Kim Griffin is a research and strategy consultant at Stone-Olafson.
Photo credit: Wil Andruschak © Postmedia Network Inc.
Joel Schlesinger © Postmedia Network Inc.
It wasn’t just a pandemic. There was also a historic drop in energy prices.
Simply put, Alberta took a nasty one-two punch this past March.
And Calgary’s Stone-Olafson — one of Canada’s, leading research-based consulting firms — wanted to help.
“It’s really been particularly devastating for organizations involved in the event-based economies, like arts and culture, festivals or even sports — anything to do with live experience,” says Kim Griffin, a research and strategy consultant at Stone-Olafson, of the challenges of the past few months.
The firm has built a strong reputation serving clients across North America over the past decade. But it’s long had its fingers on the pulse of Calgary and Alberta, in particular those aforementioned “live experience” sectors of the economy deeply affected by physical distancing regulations to stem COVID-19’s spread.
That’s why it recently launched a longitudinal survey of Albertans regarding their plans for travel, leisure and other activities involving people gathering together.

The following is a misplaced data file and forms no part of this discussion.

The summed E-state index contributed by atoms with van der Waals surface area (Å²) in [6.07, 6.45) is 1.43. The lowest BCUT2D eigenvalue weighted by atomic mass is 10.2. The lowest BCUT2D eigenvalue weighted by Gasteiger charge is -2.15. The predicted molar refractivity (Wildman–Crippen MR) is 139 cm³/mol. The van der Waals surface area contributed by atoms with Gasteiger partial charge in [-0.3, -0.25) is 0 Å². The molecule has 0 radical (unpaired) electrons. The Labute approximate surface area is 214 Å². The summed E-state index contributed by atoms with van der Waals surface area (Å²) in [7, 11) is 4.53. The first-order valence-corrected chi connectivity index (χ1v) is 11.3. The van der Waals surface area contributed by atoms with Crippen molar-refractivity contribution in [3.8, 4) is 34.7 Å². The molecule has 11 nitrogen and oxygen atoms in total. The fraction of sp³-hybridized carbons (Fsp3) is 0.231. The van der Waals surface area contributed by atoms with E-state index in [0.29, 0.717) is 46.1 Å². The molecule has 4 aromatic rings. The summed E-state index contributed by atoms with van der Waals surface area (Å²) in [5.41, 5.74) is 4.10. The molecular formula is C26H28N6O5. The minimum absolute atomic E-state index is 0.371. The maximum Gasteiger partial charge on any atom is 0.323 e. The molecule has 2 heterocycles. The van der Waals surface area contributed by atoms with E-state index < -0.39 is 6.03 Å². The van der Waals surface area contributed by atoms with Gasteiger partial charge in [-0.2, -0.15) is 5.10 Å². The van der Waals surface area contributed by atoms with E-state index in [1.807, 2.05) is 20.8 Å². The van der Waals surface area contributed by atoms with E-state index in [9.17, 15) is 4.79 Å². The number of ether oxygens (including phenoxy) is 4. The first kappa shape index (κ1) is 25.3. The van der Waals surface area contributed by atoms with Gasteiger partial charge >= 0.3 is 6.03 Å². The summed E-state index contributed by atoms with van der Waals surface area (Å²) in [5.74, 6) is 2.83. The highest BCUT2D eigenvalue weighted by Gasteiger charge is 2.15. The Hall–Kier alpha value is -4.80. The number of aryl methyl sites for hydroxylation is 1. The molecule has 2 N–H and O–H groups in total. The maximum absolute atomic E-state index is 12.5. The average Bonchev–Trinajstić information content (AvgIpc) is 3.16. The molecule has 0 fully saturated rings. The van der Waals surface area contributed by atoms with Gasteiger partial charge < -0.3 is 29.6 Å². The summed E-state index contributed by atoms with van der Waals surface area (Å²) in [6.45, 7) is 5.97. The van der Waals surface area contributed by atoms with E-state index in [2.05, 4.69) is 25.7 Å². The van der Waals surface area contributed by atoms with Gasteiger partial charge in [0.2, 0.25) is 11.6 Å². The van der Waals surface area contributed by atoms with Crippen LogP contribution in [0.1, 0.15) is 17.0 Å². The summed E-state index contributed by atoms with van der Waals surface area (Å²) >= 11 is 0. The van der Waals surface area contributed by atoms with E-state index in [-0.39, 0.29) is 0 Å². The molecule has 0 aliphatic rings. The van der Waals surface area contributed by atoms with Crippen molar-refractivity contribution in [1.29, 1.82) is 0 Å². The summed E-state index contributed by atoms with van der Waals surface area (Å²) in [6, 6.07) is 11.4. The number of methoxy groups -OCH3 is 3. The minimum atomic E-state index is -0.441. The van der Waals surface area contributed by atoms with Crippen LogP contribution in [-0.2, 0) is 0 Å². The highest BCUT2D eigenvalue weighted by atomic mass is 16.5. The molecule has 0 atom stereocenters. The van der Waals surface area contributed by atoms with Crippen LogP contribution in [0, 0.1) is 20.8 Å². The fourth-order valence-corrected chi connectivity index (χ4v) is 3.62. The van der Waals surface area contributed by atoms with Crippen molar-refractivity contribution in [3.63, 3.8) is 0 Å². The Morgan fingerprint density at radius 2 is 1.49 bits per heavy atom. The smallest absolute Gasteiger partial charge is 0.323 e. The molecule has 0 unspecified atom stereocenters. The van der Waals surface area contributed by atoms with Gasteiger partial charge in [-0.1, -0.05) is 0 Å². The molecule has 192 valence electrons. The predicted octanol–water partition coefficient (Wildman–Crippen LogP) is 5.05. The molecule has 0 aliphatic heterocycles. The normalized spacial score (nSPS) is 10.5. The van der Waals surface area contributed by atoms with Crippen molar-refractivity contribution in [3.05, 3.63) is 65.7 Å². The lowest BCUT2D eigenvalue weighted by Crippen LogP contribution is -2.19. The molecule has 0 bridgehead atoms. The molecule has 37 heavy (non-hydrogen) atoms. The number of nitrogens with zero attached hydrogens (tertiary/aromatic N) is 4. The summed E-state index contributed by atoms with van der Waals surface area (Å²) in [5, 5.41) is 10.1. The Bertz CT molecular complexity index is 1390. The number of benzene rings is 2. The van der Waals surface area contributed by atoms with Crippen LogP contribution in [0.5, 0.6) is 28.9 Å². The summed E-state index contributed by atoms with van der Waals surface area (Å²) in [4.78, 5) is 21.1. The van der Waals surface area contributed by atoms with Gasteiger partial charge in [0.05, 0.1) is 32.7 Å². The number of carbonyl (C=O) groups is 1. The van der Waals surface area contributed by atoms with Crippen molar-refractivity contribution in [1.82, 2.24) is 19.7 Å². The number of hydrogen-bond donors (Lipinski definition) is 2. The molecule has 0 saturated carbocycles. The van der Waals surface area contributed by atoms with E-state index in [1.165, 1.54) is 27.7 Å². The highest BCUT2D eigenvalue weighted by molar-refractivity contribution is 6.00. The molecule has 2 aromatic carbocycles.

“Whatever we learn from the study is going to be provided to organizations free of charge,” says Griffin, adding the study will “run over several waves and data will be compiled and released throughout the year, as it becomes available.”
The goal of the initiative is to support the recovery of businesses in the experience economy and give tourism, arts and culture, and sports and recreation organizations snapshots over time of how Albertans feel about venturing out.
“It’s really about helping these organizations recover and get ready to re-engage their audience.”
Griffin adds that Stone-Olafson doesn’t just want to provide the ‘what’ with respect to Albertans’ thoughts on going out and enjoying what the province has to offer. It also wants to help with the ‘now what?’ That way, organizations are more likely to make the right move at the right time.
While other studies on the pandemic’s impact exist, few are analysing data from a homegrown perspective the way Stone-Olafson is.
“We want to help them make decisions over time, with evolving data that is reliable and Alberta-focused,” Griffin says. “The heart of what we do is helping businesses make better decisions using the best information available.”
But its efforts are not just about helping Alberta businesses. Stone-Olafson’s recent efforts — supported by partners that include Calgary Arts Development, the Calgary Foundation, ATB and the Rosza Foundation — are aimed at the broader community.
“We not only want to make sure everybody stays afloat,” Griffin says. “We want everyone to come out of this stronger.”
This story was created by Content Works, Postmedia’s commercial content division, on behalf of Calgary Economic Development.